ronin-tattoo (7)

“Nakamura Shikan as Denshichi.” Toyokuni III. Woodblock Print. 14” x 9.5.”1861.

“Tattoos are complicated cultural symbols, simultaneously representing both belonging and non-conformity.” And in Japan they are all the more complex. In a rather lengthy post a while back we wrote about how tattoos were first uses as a form of punishment in Japan.

However, criminals began covering their penal tattoos with decorative ones rendering the punishment obsolete. This is thought to be the historical origin of the association of tattooing and organized crime in Japan.

In the early 18th century pictorial tattooing begins to flourish due, in part, to the development of ukiyo-e (woodblock prints) and the needs of popular culture in Edo. Irezumi (literally, the insertion of ink) “and printmaking became deeply referential, sharing themes and styles on paper and skin,” notes the Ronin Gallery in New York. In an upcoming exhibition titled “Taboo: Ukiyo-e & The Japanese Tattoo Tradition” the midtown Manhattan gallery plans to showcase the enduring conversation between ukiyo-e and irezumi.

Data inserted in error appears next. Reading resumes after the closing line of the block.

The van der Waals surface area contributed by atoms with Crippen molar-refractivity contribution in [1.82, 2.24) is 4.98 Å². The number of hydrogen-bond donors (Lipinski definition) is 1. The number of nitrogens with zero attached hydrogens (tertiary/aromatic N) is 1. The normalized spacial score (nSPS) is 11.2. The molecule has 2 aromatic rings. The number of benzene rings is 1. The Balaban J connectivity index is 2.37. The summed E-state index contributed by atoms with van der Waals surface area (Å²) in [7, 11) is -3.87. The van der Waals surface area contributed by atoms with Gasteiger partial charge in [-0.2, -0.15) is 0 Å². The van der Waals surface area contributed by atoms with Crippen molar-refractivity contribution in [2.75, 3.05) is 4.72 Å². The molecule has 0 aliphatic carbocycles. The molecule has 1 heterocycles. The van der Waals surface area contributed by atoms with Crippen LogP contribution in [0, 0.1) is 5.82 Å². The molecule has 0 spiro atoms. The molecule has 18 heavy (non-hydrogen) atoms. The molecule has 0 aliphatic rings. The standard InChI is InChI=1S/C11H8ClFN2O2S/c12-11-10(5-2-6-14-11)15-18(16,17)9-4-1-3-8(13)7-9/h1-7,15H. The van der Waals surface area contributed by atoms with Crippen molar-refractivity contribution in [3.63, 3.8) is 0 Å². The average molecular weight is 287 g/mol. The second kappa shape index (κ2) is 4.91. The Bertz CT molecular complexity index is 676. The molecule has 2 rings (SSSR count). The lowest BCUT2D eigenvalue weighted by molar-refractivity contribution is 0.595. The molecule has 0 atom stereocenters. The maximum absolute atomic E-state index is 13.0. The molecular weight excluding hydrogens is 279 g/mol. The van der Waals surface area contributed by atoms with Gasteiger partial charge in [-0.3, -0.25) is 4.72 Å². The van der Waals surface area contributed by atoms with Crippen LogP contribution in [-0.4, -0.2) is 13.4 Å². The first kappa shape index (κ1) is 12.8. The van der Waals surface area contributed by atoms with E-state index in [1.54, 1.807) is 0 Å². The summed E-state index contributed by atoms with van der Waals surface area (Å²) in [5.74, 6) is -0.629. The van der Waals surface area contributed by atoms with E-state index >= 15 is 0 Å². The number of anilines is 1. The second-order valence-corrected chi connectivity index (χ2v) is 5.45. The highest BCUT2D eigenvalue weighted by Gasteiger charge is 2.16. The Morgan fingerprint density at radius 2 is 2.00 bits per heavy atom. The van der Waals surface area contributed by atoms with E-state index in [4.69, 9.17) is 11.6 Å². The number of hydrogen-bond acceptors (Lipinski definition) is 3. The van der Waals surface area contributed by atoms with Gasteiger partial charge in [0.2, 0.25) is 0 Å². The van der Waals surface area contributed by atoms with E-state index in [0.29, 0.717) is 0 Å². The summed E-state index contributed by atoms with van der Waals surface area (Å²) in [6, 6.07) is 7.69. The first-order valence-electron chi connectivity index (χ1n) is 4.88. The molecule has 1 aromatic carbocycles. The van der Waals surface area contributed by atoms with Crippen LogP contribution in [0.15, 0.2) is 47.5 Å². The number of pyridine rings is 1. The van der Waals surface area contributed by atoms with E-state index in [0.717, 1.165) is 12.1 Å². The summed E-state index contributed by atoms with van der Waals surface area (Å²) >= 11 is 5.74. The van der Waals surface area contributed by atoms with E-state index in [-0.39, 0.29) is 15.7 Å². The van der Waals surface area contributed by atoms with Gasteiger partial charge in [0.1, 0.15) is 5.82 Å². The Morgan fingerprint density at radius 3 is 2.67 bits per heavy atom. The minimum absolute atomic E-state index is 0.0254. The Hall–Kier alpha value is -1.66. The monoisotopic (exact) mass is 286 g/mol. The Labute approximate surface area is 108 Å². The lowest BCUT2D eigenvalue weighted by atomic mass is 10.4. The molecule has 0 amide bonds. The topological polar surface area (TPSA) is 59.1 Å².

ronin-tattoo (6)

“Ichikawa Danjuro as Kyumonryu Shishin.” Kunichika Woodblock Print. 14” x 9.5.”1898.


The works of print masters like Kuniyoshi, Yoshitoshi, and Kunichika will be juxtaposed with contemporary interpretations of the tradition from work by Horiyoshi III (an acclaimed tattoo artist), photographer Masato Sudo and Kyoto-based American artist Daniel Kelly.

There is an opening reception on March 5 from 5:30pm but the exhibition itself runs through April 30, 2015.

ronin-tattoo (8)

“Kyumonryu Shishin from the Heroes of the Suikoden.” Yoshitoshi. Woodblock print. 13.75” x 9.25.” 1868.


ronin-tattoo (5)

“Konkoryu Rishun from the Heroes of the Suikoden.” Kuniyoshi. Woodblock Print.15” x 10.” c.1830.


ronin-tattoo (8-9)

“Baku” (left) and “Fujin and Raijin” (right) by Horiyoshi III.